We often forget that surgeons are just people too—flawed and susceptible to the many misfortunes of existence. Sure, the dimwitted throes of civil society like to paint these medical professionals out to be more-human-than-human, capable of rebuilding the sick, decrepit, and nearly dead and giving them a few more years of misery than their bodies ever intended. It’s the reason that everybody’s surgeon is the best. Ever notice that? “Oh, so, Dr. Onyaknees Van Deepdickens is removing that lump from the monocled inferior-interior of your aorta-complex superior pre-post? Ah, you’ll be fine. He’s the best there is.” But these men and women are merely flesh and blood.
Surgeons are capable of screwing the pooch, just like the rest of us. This is why they are typically surrounded by an entire team of lackeys, machine readers, drink getters, sweat wipers, and, presumably, even someone to hold a urine jug. Hospitals want to give patients the best chance of surviving the knife in case the surgeon stumbles into the operating room disheveled to all be damned. After all, nobody wants to go in to have their tonsils removed and wake up dead.
I’m not saying that every surgeon makes it a habit of showing up to work hungover or on the come down from a long weekend of snorting coke off a hardbody harem of sawbones groupies. Even though that’s precisely what I would do at every opportunity if I raked in anywhere close to $500,000 per year. Maybe that’s why I have a DUI instead of a PH.D. Nevertheless, mistakes happen in the operating room, and sometimes the surgeon even fumbles enough to hurt someone.
In fact, a new study finds that there is one day out of the entire year that these Leatherfaced medicine men are more likely to botch a surgery than any other time. It’s the one day where it doesn’t matter if a patient is simply going in for routine surgery or to have a quarter pounder bypass supreme. On this day, in particular, death walks beside the surgeon.
And that’s on their birthday.
Researchers from the University of California, Los Angeles, found that surgeons are more likely to kill a patient on the anniversary of their birth. It’s shocking but seemingly true. After examining some 980,876 procedures conducted by nearly 50,000 surgeons, the study authors concluded that surgical doctors memorializing that magical time when they were shot out of the great poon porthole in the sky ran a substantially higher risk of leaving behind a corpse and a malpractice lawsuit.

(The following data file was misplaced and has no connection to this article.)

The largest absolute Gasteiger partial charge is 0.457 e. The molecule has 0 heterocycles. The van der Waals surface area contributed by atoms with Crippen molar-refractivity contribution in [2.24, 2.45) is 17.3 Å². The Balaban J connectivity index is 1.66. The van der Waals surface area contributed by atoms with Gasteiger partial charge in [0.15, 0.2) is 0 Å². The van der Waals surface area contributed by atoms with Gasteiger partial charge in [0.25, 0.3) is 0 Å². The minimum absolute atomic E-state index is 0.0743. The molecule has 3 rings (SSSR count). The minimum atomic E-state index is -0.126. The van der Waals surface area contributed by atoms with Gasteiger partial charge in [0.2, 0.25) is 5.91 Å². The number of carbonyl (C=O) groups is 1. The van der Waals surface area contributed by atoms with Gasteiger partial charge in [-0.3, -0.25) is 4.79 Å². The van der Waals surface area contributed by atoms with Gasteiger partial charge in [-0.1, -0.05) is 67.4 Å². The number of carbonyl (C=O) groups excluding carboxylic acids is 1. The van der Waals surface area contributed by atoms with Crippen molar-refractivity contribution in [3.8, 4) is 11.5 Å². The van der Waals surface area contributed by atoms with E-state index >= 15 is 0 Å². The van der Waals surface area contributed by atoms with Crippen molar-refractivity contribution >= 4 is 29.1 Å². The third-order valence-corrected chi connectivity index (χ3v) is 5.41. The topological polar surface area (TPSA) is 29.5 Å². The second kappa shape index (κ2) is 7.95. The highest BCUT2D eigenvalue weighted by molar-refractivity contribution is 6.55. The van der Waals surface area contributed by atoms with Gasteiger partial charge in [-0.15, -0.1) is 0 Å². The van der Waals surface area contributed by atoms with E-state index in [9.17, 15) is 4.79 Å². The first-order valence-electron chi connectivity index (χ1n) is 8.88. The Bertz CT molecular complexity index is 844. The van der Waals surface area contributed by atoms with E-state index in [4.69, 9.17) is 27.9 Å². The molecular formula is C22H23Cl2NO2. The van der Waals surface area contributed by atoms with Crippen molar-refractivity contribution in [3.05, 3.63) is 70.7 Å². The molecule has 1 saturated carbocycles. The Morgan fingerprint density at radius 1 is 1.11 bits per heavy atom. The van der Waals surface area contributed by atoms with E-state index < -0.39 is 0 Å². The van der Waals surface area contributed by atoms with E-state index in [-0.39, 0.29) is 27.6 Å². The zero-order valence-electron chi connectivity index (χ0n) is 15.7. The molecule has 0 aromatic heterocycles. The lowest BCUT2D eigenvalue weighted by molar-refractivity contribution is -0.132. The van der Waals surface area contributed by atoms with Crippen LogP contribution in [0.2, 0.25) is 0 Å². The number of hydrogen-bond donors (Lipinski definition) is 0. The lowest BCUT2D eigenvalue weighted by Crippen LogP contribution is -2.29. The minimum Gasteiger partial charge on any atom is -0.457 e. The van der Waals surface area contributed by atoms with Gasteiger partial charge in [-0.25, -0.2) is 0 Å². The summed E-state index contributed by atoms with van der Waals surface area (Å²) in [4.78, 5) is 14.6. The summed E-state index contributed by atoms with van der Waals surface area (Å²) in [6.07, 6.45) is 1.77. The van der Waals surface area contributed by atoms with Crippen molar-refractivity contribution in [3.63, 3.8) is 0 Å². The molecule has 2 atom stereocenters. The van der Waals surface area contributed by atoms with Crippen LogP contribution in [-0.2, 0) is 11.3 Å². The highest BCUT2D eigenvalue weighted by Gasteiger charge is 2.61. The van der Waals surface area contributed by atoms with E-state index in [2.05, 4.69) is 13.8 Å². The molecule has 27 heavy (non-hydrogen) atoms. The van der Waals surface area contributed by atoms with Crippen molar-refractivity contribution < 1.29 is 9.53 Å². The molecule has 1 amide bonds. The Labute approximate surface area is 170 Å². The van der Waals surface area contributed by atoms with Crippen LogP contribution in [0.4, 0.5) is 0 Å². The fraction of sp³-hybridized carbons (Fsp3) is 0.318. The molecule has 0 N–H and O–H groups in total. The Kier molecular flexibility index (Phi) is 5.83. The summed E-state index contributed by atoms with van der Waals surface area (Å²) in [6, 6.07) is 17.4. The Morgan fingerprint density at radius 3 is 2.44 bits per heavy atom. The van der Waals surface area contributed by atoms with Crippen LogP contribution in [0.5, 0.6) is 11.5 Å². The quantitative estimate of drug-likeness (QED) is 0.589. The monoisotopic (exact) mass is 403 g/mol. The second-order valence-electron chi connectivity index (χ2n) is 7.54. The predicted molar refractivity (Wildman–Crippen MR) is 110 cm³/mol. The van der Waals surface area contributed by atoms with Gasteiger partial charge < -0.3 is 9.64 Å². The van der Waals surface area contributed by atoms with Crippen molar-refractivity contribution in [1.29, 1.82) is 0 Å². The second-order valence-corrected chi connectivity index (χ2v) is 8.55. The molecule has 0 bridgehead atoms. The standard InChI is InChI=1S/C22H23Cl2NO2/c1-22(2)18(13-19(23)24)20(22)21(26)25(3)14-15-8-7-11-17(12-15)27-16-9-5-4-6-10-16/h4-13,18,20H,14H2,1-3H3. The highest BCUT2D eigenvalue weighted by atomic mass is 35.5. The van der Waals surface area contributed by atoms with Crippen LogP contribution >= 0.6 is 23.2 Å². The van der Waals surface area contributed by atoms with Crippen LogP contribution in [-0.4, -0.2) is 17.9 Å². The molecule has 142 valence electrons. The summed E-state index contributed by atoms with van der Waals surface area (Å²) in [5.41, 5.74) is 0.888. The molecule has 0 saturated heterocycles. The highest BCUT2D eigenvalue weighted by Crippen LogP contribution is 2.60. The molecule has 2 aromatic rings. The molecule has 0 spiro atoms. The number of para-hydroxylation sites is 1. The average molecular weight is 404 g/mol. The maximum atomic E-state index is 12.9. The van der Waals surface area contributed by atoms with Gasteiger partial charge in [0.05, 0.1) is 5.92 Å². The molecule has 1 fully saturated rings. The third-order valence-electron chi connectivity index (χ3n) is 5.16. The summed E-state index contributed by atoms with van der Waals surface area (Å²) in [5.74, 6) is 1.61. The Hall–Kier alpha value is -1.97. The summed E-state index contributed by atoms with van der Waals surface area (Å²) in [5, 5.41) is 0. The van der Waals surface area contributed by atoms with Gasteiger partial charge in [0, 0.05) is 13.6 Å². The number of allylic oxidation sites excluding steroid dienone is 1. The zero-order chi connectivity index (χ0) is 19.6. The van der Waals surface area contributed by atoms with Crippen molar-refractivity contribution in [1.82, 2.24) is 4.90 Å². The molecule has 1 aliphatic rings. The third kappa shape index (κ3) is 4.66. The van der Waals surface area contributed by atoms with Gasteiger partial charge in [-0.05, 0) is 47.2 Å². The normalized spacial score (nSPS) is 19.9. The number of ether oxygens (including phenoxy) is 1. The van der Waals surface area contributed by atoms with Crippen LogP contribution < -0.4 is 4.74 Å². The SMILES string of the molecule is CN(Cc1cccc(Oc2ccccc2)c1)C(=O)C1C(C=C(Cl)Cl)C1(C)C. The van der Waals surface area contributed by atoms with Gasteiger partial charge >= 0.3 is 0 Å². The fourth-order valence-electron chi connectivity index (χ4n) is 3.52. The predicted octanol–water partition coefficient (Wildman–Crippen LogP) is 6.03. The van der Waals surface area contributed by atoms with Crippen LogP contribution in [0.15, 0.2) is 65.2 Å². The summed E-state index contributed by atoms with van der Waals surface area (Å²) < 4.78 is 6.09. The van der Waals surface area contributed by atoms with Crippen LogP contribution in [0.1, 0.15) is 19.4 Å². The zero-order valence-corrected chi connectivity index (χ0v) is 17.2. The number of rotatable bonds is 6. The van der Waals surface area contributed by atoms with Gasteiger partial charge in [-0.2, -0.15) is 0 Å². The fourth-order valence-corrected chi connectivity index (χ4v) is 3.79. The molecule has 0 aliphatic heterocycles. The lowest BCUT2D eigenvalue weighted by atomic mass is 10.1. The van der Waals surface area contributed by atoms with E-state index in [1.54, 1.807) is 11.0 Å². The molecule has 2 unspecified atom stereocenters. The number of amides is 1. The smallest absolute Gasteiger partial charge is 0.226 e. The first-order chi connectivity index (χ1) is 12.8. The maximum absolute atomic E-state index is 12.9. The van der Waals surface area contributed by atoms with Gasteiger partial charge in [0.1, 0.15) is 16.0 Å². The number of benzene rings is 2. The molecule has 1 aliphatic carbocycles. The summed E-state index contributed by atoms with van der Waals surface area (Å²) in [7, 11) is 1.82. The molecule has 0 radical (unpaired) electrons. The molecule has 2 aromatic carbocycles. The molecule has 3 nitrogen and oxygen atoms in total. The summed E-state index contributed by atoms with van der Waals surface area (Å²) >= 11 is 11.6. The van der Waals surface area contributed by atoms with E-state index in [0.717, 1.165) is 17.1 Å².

Surprise, you’re dead!
“Among Medicare beneficiaries who underwent common emergency surgeries, those who received surgery on the surgeon’s birthday experienced higher mortality compared with patients who underwent surgery on other days,” researchers wrote in a study published in the BMJ. “These findings suggest that surgeons might be distracted by life events that are not directly related to work.”
Distractions in the operating room are nothing new. Unless a surgeon has spent time with Tibetan monks and learned some hippy-dippy methods for removing one’s self from the tragedies of life, well, then, a surgeon has the same problems as we do. They are just as incompetent, too. In fact, a 2015 study found that while surgeons were supposed to be in the operating room saving lives, they were on their cell phones instead. Yep, Dr. Deepdickens might be the best there is when it comes to removing cylindrical meats from tight orifices, but that fool might be texting his old lady when he should be trying not to clip someone’s intestines with the scalpel.
Listen, cell phones in the operating room just spell disaster. There’s always a chance that the staff will snap photos of a patient’s schlong while they are under the gas and share them on an online forum that pokes fun of the less endowed. Furthermore, doctors could always get some unsavory news before making the first incision. Imagine being on the verge of having a penile implant when, all of a sudden, the surgeon learns through Facebook that his gardener has been trimming his wife’s bushes. Medical degree or not, somebody’s leaving the hospital without a dick!
Last year, Johns Hopkins University School of Medicine’s John Makary found that around 1 million patients are injured every year in the operating room because a surgeon gets distracted by something. Most of these oops moments were because doctors can’t seem to disconnect from their cell phones. Still, what is it about having a birthday that’s so distracting that it puts a patient’s life more at risk than any other day? Researchers say the birthday factor was just a way to quantify the data. It’s not necessarily that turning a year older is causing the distraction. It could be something else. Still, it wouldn’t hurt to ask for the surgeon’s birthday the next time you go in for a procedure.